The Unseen Barrier To Marketing Innovation

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Following my post on sense-and-respond marketing, I exchanged emails with Steve Haeckel, who coined the term “sense-and-respond” as a business concept in the mid-80s.

One comment from Steve sheds light on why many innovation initiatives (which includes building a sense-and-respond marketing capability) are doomed to under-deliver, if not fail outright:

The legacy managerial framework systematically discourages front line empowerment in general, and innovation and improvisational responses in particular, because these are disruptive, inefficient, and contradictory to top-down authority hierarchies.

Changing the managerial framework from one that discourages, to one that fosters, improvisation and accountability for outcomes is pre-requisite to sustainable adaptability. As soon as executive attention turns to other priorities, the management system begins to corrode sense-and-respond behavior…which is why sustaining empowerment, simple rules, teams, and customer-back behavior has proven so difficult, and is so rare.”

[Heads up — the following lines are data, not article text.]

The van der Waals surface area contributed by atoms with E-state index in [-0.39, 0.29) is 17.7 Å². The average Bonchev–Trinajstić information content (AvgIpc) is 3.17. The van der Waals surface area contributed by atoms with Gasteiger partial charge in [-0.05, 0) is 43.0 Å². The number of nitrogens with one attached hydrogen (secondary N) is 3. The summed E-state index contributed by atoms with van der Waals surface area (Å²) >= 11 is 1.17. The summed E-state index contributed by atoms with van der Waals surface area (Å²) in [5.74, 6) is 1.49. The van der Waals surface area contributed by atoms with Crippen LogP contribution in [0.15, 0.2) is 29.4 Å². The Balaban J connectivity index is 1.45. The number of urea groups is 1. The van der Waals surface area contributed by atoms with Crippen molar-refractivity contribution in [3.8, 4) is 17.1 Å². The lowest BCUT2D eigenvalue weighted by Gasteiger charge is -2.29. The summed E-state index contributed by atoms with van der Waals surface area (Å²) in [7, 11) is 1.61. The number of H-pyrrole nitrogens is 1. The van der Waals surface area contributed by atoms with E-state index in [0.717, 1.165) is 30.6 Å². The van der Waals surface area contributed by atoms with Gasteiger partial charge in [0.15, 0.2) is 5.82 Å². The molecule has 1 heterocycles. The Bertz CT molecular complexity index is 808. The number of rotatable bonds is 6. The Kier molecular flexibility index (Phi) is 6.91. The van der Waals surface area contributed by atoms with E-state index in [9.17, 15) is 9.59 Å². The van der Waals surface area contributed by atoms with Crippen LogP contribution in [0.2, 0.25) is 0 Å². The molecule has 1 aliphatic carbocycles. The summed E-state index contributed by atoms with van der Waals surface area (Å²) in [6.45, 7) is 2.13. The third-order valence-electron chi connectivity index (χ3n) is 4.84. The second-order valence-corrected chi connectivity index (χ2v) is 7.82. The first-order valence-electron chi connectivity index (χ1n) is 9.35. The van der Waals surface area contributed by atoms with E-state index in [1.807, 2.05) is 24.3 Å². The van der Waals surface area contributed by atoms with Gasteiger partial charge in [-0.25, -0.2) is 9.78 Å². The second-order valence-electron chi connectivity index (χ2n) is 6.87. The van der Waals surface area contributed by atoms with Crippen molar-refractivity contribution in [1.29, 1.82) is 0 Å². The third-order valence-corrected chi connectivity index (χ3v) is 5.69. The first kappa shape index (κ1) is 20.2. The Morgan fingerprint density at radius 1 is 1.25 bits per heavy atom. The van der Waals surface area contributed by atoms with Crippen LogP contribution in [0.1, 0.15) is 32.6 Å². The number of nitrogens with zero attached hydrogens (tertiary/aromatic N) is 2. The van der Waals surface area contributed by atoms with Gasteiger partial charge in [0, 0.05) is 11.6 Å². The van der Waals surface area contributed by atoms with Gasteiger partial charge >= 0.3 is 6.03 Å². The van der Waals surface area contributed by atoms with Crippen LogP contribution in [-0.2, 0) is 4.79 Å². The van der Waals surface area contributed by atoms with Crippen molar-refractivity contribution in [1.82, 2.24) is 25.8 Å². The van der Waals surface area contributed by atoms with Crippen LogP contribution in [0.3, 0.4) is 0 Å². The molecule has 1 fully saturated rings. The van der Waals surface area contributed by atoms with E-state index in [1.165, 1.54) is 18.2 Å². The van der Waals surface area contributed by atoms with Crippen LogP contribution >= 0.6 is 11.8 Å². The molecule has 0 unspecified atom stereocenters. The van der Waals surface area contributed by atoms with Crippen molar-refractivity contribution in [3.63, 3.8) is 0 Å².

Short-term focus and lack of resources are often cited as the top barriers to innovation. From Steve’s comment, I can’t help but think that these issues pale in comparison to a bigger barrier to marketing innovation: Management itself.

p.s. By “customer-back”, Steve is referring to “establishing a business’ purpose, designing its business model, and driving its operations from the customer benefit back….rather than from the firm’s internal objectives forward (e.g., revenue, profit, cycle time, customer sat metrics, margins, ROI).”

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